1/4/2013 4:43 AM
Rumors of Apple TV’s arrival in 2012 turned out once again to be exaggerated, and if analysts are to be believed, 2013 will also pass without it turning up despite persistent innuendos from the company’s executives. Of course, Apple TV is already with us, but only in the form of a box for connecting smart TVs from other vendors. This has done modestly well — generating sales of 4 million units for the year ending June 2012.
This box is really keeping the seat warm for Apple while it agonizes over whether and when to enter the smart-TV field, complete with a game-changing ecosystem that fully disrupts the whole broadcasting field. Anything less would be considered almost a failure alongside the impact made by the iPod, iPad and to an extent the iPhone. Apple made its first splash in the mid 1980s with the original Mac introducing the GUI (Graphical User Interface) to the then nascent PC world in which IBM, running with Microsoft’s MS DOS operating system, was cleaning up at that stage. Of course, in that case, Apple never achieved market dominance and in fact nearly expired in the late 1990s. But it was the Mac that created the iconic brand and paved the way for future success of iOS after its Steve Jobs-inspired reincarnation in the '90s. In none of the cases did Apple pioneer the products, but in all cases made them sexy and brought them to a mass market.
The recent question has been whether Apple can pull off the same trick with the smart TV, combining a chic product with an ecosystem that will provide compelling, high-quality services that pull large numbers of consumers away not just from smart TV rivals such as Samsung but also the established pay TV companies.
By tradition, Apple would move first in the U.S., but it is there it faces the most intractable difficulties around content rights. In the U.S., more than almost anywhere else in the world, premium content is ruled by a handful of big media companies that stand to lose big time if they make their assets available to Apple. But unless that happens, Apple would be consigned to fiddling around at the margins of the TV market along with other smart-TV makers and probably making less impact than OTT providers such as Netflix. Such a move could actually dent Apple’s brand and even hurt sales of its other products.
For this reason, two analysts at research firm Sanford C Bernstein have suggested that an Apple TV set could be more successful in markets outside the U.S., especially Europe. In a recent investor briefing reported on paidcontent.org, analyst Todd Juenger suggested that Apple was “largely stymied” in the U.S. to do anything truly disruptive in the TV ecosystem because of the content stranglehold imposed by the big media companies.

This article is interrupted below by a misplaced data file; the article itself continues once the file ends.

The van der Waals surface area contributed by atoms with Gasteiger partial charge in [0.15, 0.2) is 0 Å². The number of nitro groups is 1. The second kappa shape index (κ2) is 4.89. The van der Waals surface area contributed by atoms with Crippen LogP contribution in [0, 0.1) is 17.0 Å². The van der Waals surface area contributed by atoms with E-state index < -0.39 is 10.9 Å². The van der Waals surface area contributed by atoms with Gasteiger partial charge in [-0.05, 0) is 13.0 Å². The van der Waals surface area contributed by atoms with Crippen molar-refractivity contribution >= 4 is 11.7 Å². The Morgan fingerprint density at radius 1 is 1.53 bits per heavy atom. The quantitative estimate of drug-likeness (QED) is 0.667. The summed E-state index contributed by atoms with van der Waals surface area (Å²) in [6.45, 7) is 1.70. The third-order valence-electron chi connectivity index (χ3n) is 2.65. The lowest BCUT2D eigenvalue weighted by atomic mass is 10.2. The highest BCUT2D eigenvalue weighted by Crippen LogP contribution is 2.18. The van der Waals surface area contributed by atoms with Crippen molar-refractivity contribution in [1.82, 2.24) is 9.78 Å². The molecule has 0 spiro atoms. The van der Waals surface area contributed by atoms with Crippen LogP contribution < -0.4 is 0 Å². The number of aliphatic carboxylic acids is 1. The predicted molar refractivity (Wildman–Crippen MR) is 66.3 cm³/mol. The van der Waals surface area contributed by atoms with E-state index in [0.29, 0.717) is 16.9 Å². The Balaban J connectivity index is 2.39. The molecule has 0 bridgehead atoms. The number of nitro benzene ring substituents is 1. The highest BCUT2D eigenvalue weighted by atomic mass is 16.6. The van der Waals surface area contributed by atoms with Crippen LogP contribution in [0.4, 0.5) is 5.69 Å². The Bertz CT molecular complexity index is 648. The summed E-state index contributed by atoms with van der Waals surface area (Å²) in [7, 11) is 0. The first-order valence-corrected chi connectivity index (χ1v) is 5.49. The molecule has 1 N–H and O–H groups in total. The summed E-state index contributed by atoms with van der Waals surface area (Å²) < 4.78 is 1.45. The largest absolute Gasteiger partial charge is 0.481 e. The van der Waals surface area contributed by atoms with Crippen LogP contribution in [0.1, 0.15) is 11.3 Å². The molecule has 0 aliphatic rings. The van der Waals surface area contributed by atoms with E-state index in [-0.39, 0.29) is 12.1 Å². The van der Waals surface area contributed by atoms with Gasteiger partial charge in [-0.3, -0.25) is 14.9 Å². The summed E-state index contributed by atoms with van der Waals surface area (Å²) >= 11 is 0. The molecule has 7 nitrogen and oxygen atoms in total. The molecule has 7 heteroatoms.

Juenger identified the “absent middle ground in the U.S. TV ecosystem” between the expensive multichannel pay-TV packages most viewers take and the free-to-air TV coupled with OTT services watched by most of the rest, as Apple’s realistic target. But, Apple is unlikely to want to settle for that. Europe, though, is a different matter, and analysts are right to highlight the more favorable content scene with many Telcos having gained significant rights and competing in rather fragmented markets that give Apple the space to gain a significant foothold. This is not the case, say, in the UK, where BSkyB is dominant. But, there are a number of countries such as Spain, France and Germany where pay TV is in a state of flux, and Apple TV could score more heavily. Of course, the same factors could also favor Google, Amazon and, for that matter, Netflix.
But even in Europe, Apple faces the same issue relating to raw numbers. There are far more iPads out there than there will be Apple TVs for the foreseeable future, and it will also start well behind the smart-TV leaders. Surveys indicate consumers would be interested in an Apple TV and would be prepared to pay some premium over other smart TVs for one, but even the most optimistic projections give Apple just 20 percent of the smart-TV market within a year of a putative Apple TV launch, with most estimates around 14 percent. This would put Apple in joint second-place level with LG, but with only half the share of market leader Samsung's 28.5 percent, according to data from DisplaySearch. Other key players are Sony (7 percent), Sharp (6.5 percent), and Panasonic (6.2 percent).
Apple would also need to get moving on apps. An issue here is that Apple iOS apps do not scale well between different screen sizes. This was an advantage for the iPad and helped achieve its rapid growth because it forced app developers to build new apps tailored to the device rather than just scaling up existing iPhone apps. But, it also gives Android an edge as screen sizes continue to fragment, because a given app can cover a wide range of target platforms. Android apps scale gracefully to bigger screen sizes, so that thousands of apps that were originally designed for phones are now available on tablets as well, and also TVs. Apple would begin with a much smaller number of apps, and stand where Android tablets are today.
Apple would not contemplate being in such a position and so is waiting to gain more indications of how the wind is blowing in connected TV before making the move. It knows that if it gets this one wrong, it could lose its position as the world’s favorite brand in consumer electronics. But, if it waits too long, it will have lost this position anyway. Meanwhile, its executives are reduced to expressing continued vows of “intense interest in TV."